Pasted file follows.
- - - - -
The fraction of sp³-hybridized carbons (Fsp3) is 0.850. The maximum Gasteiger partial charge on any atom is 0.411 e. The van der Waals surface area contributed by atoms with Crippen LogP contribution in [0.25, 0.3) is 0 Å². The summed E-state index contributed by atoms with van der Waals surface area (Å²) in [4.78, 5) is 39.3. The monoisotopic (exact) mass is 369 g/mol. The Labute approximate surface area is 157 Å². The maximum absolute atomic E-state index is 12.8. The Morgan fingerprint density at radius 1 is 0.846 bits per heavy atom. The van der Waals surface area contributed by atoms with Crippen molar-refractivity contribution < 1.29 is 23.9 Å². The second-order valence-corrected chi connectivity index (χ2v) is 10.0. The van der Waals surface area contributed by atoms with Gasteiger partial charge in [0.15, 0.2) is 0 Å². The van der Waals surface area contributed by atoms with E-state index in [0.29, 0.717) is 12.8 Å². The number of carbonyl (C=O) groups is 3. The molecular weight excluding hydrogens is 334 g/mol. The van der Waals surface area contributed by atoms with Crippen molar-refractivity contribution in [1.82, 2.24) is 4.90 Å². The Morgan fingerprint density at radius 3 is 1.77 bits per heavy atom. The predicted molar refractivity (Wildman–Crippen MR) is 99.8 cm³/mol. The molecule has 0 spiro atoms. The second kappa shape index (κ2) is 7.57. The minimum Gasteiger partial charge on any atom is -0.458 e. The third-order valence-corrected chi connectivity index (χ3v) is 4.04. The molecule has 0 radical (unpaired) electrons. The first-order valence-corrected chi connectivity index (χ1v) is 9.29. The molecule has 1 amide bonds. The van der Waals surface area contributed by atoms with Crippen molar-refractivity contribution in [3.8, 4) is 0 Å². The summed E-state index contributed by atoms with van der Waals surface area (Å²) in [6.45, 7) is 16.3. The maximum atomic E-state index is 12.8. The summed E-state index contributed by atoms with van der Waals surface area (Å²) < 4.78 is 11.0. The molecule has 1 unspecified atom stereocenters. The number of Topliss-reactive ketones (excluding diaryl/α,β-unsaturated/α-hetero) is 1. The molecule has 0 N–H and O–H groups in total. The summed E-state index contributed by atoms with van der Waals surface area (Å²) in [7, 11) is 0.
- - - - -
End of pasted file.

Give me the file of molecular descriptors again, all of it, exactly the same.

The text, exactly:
The fraction of sp³-hybridized carbons (Fsp3) is 0.850. The maximum Gasteiger partial charge on any atom is 0.411 e. The van der Waals surface area contributed by atoms with Crippen LogP contribution in [0.25, 0.3) is 0 Å². The summed E-state index contributed by atoms with van der Waals surface area (Å²) in [4.78, 5) is 39.3. The monoisotopic (exact) mass is 369 g/mol. The Labute approximate surface area is 157 Å². The maximum absolute atomic E-state index is 12.8. The Morgan fingerprint density at radius 1 is 0.846 bits per heavy atom. The van der Waals surface area contributed by atoms with Crippen molar-refractivity contribution < 1.29 is 23.9 Å². The second-order valence-corrected chi connectivity index (χ2v) is 10.0. The van der Waals surface area contributed by atoms with Gasteiger partial charge in [0.15, 0.2) is 0 Å². The van der Waals surface area contributed by atoms with E-state index in [0.29, 0.717) is 12.8 Å². The number of carbonyl (C=O) groups is 3. The molecular weight excluding hydrogens is 334 g/mol. The van der Waals surface area contributed by atoms with Crippen molar-refractivity contribution in [1.82, 2.24) is 4.90 Å². The Morgan fingerprint density at radius 3 is 1.77 bits per heavy atom. The predicted molar refractivity (Wildman–Crippen MR) is 99.8 cm³/mol. The molecule has 0 spiro atoms. The second kappa shape index (κ2) is 7.57. The minimum Gasteiger partial charge on any atom is -0.458 e. The third-order valence-corrected chi connectivity index (χ3v) is 4.04. The molecule has 0 radical (unpaired) electrons. The first-order valence-corrected chi connectivity index (χ1v) is 9.29. The molecule has 1 amide bonds. The van der Waals surface area contributed by atoms with Crippen molar-refractivity contribution in [3.8, 4) is 0 Å². The summed E-state index contributed by atoms with van der Waals surface area (Å²) in [6.45, 7) is 16.3. The maximum atomic E-state index is 12.8. The summed E-state index contributed by atoms with van der Waals surface area (Å²) < 4.78 is 11.0. The molecule has 1 unspecified atom stereocenters. The number of Topliss-reactive ketones (excluding diaryl/α,β-unsaturated/α-hetero) is 1. The molecule has 0 N–H and O–H groups in total. The summed E-state index contributed by atoms with van der Waals surface area (Å²) in [7, 11) is 0.